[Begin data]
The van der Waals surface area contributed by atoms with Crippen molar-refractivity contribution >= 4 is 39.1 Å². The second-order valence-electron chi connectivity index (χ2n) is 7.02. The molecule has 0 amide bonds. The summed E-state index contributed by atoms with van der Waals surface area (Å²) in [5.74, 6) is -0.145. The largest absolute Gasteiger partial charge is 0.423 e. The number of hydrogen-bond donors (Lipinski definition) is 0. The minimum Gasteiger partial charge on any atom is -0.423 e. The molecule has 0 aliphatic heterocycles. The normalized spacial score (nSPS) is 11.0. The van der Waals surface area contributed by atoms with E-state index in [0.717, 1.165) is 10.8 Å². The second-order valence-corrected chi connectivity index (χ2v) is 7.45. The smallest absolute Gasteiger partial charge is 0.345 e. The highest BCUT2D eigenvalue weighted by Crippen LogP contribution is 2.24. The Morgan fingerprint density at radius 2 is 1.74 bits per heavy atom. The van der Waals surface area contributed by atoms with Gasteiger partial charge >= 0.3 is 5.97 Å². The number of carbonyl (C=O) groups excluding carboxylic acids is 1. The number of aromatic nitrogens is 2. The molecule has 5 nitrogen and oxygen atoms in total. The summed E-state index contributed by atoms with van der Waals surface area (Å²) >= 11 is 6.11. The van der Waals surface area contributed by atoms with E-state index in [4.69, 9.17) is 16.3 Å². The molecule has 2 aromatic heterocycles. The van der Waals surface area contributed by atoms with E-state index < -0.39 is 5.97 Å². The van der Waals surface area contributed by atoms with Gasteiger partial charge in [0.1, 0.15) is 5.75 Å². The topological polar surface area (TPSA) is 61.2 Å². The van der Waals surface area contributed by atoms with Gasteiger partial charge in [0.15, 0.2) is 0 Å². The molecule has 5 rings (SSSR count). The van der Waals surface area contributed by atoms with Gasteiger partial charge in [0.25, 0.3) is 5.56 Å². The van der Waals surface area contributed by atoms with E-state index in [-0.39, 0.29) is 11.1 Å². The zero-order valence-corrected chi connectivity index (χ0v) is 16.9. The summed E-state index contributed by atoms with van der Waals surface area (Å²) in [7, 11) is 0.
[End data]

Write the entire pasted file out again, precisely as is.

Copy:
The van der Waals surface area contributed by atoms with Crippen molar-refractivity contribution >= 4 is 39.1 Å². The second-order valence-electron chi connectivity index (χ2n) is 7.02. The molecule has 0 amide bonds. The summed E-state index contributed by atoms with van der Waals surface area (Å²) in [5.74, 6) is -0.145. The largest absolute Gasteiger partial charge is 0.423 e. The number of hydrogen-bond donors (Lipinski definition) is 0. The minimum Gasteiger partial charge on any atom is -0.423 e. The molecule has 0 aliphatic heterocycles. The normalized spacial score (nSPS) is 11.0. The van der Waals surface area contributed by atoms with E-state index in [0.717, 1.165) is 10.8 Å². The second-order valence-corrected chi connectivity index (χ2v) is 7.45. The smallest absolute Gasteiger partial charge is 0.345 e. The highest BCUT2D eigenvalue weighted by Crippen LogP contribution is 2.24. The Morgan fingerprint density at radius 2 is 1.74 bits per heavy atom. The van der Waals surface area contributed by atoms with Gasteiger partial charge >= 0.3 is 5.97 Å². The number of carbonyl (C=O) groups excluding carboxylic acids is 1. The number of aromatic nitrogens is 2. The molecule has 5 nitrogen and oxygen atoms in total. The summed E-state index contributed by atoms with van der Waals surface area (Å²) >= 11 is 6.11. The van der Waals surface area contributed by atoms with E-state index in [4.69, 9.17) is 16.3 Å². The molecule has 2 aromatic heterocycles. The van der Waals surface area contributed by atoms with E-state index < -0.39 is 5.97 Å². The van der Waals surface area contributed by atoms with Gasteiger partial charge in [0.1, 0.15) is 5.75 Å². The topological polar surface area (TPSA) is 61.2 Å². The van der Waals surface area contributed by atoms with Gasteiger partial charge in [0.15, 0.2) is 0 Å². The molecule has 5 rings (SSSR count). The van der Waals surface area contributed by atoms with Gasteiger partial charge in [0.25, 0.3) is 5.56 Å². The van der Waals surface area contributed by atoms with E-state index in [-0.39, 0.29) is 11.1 Å². The zero-order valence-corrected chi connectivity index (χ0v) is 16.9. The summed E-state index contributed by atoms with van der Waals surface area (Å²) in [7, 11) is 0.